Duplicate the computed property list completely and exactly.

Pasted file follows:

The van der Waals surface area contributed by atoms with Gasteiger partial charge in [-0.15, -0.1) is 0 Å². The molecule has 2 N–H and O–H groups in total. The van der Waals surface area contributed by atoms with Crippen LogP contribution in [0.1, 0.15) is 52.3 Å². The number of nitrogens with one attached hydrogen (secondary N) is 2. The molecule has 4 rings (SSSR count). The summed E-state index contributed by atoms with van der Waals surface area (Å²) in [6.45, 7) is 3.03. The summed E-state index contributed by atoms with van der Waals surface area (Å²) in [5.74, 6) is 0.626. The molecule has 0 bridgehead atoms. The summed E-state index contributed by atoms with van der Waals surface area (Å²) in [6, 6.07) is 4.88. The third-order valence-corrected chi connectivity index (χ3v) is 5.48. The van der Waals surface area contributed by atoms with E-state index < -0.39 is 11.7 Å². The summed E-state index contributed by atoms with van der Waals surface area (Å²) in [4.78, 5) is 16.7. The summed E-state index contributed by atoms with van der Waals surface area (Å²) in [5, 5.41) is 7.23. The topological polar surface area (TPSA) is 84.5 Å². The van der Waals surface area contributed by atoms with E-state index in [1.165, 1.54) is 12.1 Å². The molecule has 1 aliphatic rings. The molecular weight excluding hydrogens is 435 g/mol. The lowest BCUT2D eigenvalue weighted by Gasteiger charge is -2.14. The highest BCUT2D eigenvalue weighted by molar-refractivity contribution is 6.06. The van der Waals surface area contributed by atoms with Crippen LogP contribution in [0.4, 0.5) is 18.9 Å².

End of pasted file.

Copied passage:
The van der Waals surface area contributed by atoms with Gasteiger partial charge in [-0.15, -0.1) is 0 Å². The molecule has 2 N–H and O–H groups in total. The van der Waals surface area contributed by atoms with Crippen LogP contribution in [0.1, 0.15) is 52.3 Å². The number of nitrogens with one attached hydrogen (secondary N) is 2. The molecule has 4 rings (SSSR count). The summed E-state index contributed by atoms with van der Waals surface area (Å²) in [6.45, 7) is 3.03. The summed E-state index contributed by atoms with van der Waals surface area (Å²) in [5.74, 6) is 0.626. The molecule has 0 bridgehead atoms. The summed E-state index contributed by atoms with van der Waals surface area (Å²) in [6, 6.07) is 4.88. The third-order valence-corrected chi connectivity index (χ3v) is 5.48. The van der Waals surface area contributed by atoms with E-state index < -0.39 is 11.7 Å². The summed E-state index contributed by atoms with van der Waals surface area (Å²) in [4.78, 5) is 16.7. The summed E-state index contributed by atoms with van der Waals surface area (Å²) in [5, 5.41) is 7.23. The topological polar surface area (TPSA) is 84.5 Å². The van der Waals surface area contributed by atoms with E-state index in [1.165, 1.54) is 12.1 Å². The molecule has 1 aliphatic rings. The molecular weight excluding hydrogens is 435 g/mol. The lowest BCUT2D eigenvalue weighted by Gasteiger charge is -2.14. The highest BCUT2D eigenvalue weighted by molar-refractivity contribution is 6.06. The van der Waals surface area contributed by atoms with Crippen LogP contribution in [0.4, 0.5) is 18.9 Å².